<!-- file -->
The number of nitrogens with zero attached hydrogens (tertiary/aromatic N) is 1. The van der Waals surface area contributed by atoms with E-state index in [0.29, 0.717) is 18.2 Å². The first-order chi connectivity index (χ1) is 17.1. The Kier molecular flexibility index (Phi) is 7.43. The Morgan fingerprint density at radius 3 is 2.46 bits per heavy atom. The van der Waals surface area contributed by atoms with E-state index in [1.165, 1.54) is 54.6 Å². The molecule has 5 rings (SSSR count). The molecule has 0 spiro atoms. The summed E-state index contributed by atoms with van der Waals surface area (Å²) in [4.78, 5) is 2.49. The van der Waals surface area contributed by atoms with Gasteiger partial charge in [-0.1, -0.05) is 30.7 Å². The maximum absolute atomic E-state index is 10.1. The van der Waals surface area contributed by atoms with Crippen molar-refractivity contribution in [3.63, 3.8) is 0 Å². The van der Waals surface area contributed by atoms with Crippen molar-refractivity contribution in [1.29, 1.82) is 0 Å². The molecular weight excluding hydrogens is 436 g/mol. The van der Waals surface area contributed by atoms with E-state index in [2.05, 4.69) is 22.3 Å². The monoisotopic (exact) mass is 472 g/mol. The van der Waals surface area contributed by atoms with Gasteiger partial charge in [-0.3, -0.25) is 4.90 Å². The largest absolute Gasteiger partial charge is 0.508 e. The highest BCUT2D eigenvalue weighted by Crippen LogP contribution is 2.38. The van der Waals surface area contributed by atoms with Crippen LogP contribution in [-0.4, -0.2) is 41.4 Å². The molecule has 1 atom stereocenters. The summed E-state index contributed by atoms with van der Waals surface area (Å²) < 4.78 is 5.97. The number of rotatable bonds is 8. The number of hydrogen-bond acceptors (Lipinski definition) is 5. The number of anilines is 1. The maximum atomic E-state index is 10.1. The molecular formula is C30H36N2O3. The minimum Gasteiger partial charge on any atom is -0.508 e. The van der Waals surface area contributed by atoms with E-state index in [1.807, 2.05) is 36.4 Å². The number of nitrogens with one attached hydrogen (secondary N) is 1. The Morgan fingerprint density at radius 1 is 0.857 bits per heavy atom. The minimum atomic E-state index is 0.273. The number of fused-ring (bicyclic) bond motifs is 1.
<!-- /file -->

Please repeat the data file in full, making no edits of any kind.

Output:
The number of nitrogens with zero attached hydrogens (tertiary/aromatic N) is 1. The van der Waals surface area contributed by atoms with E-state index in [0.29, 0.717) is 18.2 Å². The first-order chi connectivity index (χ1) is 17.1. The Kier molecular flexibility index (Phi) is 7.43. The Morgan fingerprint density at radius 3 is 2.46 bits per heavy atom. The van der Waals surface area contributed by atoms with E-state index in [1.165, 1.54) is 54.6 Å². The molecule has 5 rings (SSSR count). The molecule has 0 spiro atoms. The summed E-state index contributed by atoms with van der Waals surface area (Å²) in [4.78, 5) is 2.49. The van der Waals surface area contributed by atoms with Gasteiger partial charge in [-0.1, -0.05) is 30.7 Å². The maximum absolute atomic E-state index is 10.1. The van der Waals surface area contributed by atoms with Crippen molar-refractivity contribution in [3.63, 3.8) is 0 Å². The van der Waals surface area contributed by atoms with Crippen molar-refractivity contribution in [1.29, 1.82) is 0 Å². The molecular weight excluding hydrogens is 436 g/mol. The van der Waals surface area contributed by atoms with E-state index in [2.05, 4.69) is 22.3 Å². The monoisotopic (exact) mass is 472 g/mol. The van der Waals surface area contributed by atoms with Gasteiger partial charge in [-0.3, -0.25) is 4.90 Å². The largest absolute Gasteiger partial charge is 0.508 e. The highest BCUT2D eigenvalue weighted by Crippen LogP contribution is 2.38. The van der Waals surface area contributed by atoms with Crippen LogP contribution in [-0.4, -0.2) is 41.4 Å². The molecule has 1 atom stereocenters. The summed E-state index contributed by atoms with van der Waals surface area (Å²) < 4.78 is 5.97. The number of rotatable bonds is 8. The number of hydrogen-bond acceptors (Lipinski definition) is 5. The number of anilines is 1. The maximum atomic E-state index is 10.1. The molecular formula is C30H36N2O3. The minimum Gasteiger partial charge on any atom is -0.508 e. The van der Waals surface area contributed by atoms with E-state index in [1.807, 2.05) is 36.4 Å². The number of nitrogens with one attached hydrogen (secondary N) is 1. The Morgan fingerprint density at radius 1 is 0.857 bits per heavy atom. The minimum atomic E-state index is 0.273. The number of fused-ring (bicyclic) bond motifs is 1.